Move over, Leonardo — there’s a new renaissance man and he happens to be plying his trade in Duval County.
Viewed by fans as a potential weak link in the Jacksonville Jaguars’ blocking armor heading into the season, fourth-year right guard AJ Cann has been a pleasant surprise. Jeff Lageman even went so far as to say that he outperformed first-team All-Pro teammate Andrew Norwell (who played very well) on his “Check the Tape Tuesday” appearance on the Jaguars Today radio program this morning.
It has been well documented to this point that the impetus for Cann’s vastly improved technique is the NFL’s new emphasis on the helmet rule. Simply not dropping his head and keeping his eyes on his target with perpendicular positioning from the ground has largely rectified Cann’s previous balance issues and has mitigated his habit of blindly thrusting his upper body at defenders. Add these adjustments to an augmented offseason dedication (Cann has been training with teammates Cam Robinson and Jermey Parnell at offensive lineman guru Duke Manyweather’s training facility in Forth Worth, Texas), and you don’t just have a better player.
You have a brand new player.
Enough heaping of praise, let’s see examples of Cann’s new-and-improved technique.
You’ll often hear the term “anchor” with offensive linemen, and it’s something Cann was inconsistent with thus far in his career.
When Cann would drop his head, it caused his shoulders and his momentum to move forward, and all of a sudden, he was bending at his waist rather than with his knees. Another pass blocking facet that Cann has seemingly improved is his “mirroring” ability, which stems from good footwork to get his body ahead of the rush move and maintain balance.
Cann had a habit of getting his feet stuck in the mud last season, and so far in 2018, he seems much lighter on his feet, allowing him to absorb more bull rushes and smother power-to-speed stacks.
Another nice pass block rep by AJ. Teeth to the bull, light on his feet with good ability to mirror. pic.twitter.com/IPl3PPImrZ— Filip Prus (@JaxonFil) August 28, 2018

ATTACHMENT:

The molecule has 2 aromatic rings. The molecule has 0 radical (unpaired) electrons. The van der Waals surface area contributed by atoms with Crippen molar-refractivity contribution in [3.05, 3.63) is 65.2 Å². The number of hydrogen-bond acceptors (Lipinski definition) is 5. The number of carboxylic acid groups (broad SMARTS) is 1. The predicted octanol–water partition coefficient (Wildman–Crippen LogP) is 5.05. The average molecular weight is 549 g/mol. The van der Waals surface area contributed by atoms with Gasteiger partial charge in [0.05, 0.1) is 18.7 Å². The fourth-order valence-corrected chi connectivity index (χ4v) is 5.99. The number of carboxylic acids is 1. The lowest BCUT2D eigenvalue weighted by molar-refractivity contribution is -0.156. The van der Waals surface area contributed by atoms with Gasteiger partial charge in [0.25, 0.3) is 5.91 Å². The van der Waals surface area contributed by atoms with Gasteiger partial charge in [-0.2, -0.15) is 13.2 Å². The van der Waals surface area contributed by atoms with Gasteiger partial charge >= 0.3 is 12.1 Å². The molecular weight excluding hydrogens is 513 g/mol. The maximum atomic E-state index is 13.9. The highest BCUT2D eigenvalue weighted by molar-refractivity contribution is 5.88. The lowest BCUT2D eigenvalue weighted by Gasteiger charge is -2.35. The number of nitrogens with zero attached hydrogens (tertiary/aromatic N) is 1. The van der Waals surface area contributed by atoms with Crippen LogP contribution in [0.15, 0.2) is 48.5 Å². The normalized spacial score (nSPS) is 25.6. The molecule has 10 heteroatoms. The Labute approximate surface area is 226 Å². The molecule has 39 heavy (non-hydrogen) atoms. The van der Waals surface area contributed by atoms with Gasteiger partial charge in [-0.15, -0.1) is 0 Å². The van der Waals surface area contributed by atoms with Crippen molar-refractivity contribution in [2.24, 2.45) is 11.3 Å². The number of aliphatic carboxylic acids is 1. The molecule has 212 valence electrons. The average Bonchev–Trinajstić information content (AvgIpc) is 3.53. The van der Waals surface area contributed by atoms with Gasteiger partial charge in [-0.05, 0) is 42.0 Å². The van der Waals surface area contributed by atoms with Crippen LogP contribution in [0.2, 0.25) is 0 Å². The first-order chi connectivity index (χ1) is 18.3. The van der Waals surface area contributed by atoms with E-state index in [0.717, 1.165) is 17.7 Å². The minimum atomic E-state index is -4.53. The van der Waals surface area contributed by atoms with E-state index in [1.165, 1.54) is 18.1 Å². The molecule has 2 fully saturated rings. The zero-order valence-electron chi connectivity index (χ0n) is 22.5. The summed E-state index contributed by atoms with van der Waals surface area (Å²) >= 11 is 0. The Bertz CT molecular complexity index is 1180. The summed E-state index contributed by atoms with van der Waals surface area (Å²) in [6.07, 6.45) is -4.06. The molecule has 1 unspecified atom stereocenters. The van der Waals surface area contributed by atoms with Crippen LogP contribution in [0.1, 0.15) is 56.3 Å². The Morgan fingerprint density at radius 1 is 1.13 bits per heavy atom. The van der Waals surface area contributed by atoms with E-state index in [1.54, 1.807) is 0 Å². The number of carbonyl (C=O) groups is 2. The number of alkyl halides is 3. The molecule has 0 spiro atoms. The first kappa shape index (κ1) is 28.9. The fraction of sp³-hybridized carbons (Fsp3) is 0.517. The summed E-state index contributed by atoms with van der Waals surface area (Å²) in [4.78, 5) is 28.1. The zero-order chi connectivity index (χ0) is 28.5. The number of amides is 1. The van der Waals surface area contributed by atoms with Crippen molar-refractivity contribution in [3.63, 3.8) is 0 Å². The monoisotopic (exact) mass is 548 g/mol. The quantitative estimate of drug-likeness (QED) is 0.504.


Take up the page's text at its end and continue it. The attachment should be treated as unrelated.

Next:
Cann had a poor 56.2 PFF grade as a run blocker last season, and a big issue for his ineffectiveness was his inability to drive his legs and create ample push to reach and create a seal for the runner. Cann was also not extending his hands and relying too much on his strength and size rather than technique.
By timing his strike better and utilizing his core and and quads to create push off the snap to maintain leverage and seal off rush lanes, this should create more room for the ball carrier this season.
Cann had a bad habit of leading with his upper body and not seeing what he was hitting. This caused his center of gravity to go forward as he reached for the defender, causing him to lose balance. Cann was on the ground way too much last season. pic.twitter.com/IjXJQ0Phhf— Filip Prus (@JaxonFil) August 28, 2018
And of course, the play that got many Jags fans excited. Fournette is able to cut back because Cann stays perpendicular and generates momentum from his knees to drive back defender. pic.twitter.com/Q1yRAE6usC— Filip Prus (@JaxonFil) August 28, 2018
Cann short pulls on the off tackle run, looks at what he hits this time and creates an enormous seal for a big gain. pic.twitter.com/Ct2OSuKmR3— Filip Prus (@JaxonFil) August 28, 2018
If the Jaguars want to generate more explosive plays, whether in the run game or manufactured through screen passes, Cann must be more adept at matriculating into the second level to neutralize opposing linebackers.
There is no second level, however, if the runner can’t get past the first level, and too often last season Cann failed to make deliberate contact with the lineman immediately across from him.
This allowed the defender to suffocate space into the backfield and essentially take away the ability for the runner to use his vision. If Cann sufficiently punches and advances with urgency this season, Leonard Fournette should greatly increase his 3.9 yards per carry average.
Cann has also improved chipping and accelerating to the second level. This is a rep where he doesn’t make sufficient contact on the chip and loses balance by the time he hits the Titans LB. pic.twitter.com/dVAaDpMawS— Filip Prus (@JaxonFil) August 28, 2018
Cann looks more sudden in his acceleration this year and show more urgency with emphasis on balanced leg drive through contact. pic.twitter.com/0fo341Db0V— Filip Prus (@JaxonFil) August 28, 2018
For Cann, a renewed commitment to the game comes at a perfect time in his career. Entering the final year of his rookie deal, there is no doubt that Cann’s ears perked upon the announcement of Patriots right guard Shaq Mason’s new contract extension (five years and $50 million). While Cann isn’t exactly broke — he’s earning a $1.9 million base salary in 2018 per Spotrac — a potential raise to $10 million per year is certainly an intriguing carrot in a healthy financial garden for interior offensive lineman. Mason is a very good player, but a strong 2018 campaign from Cann could garner enough momentum to drive into Mason’s financial neighborhood.
When you add Cann’s impressive availability — he started 51 games in four years at South Carolina and 44 games in three years with Jacksonville — he becomes an even hotter commodity.
It’s only three games in preseason, I know, but if Cann can play in even the same stratosphere of Andrew Norwell and Brandon Linder on the interior, this run game can absolutely take off in 2018.
If it does, Leonard Fournette may need to splurge on something a little more extravagant than Louis Vuitton bags after this season.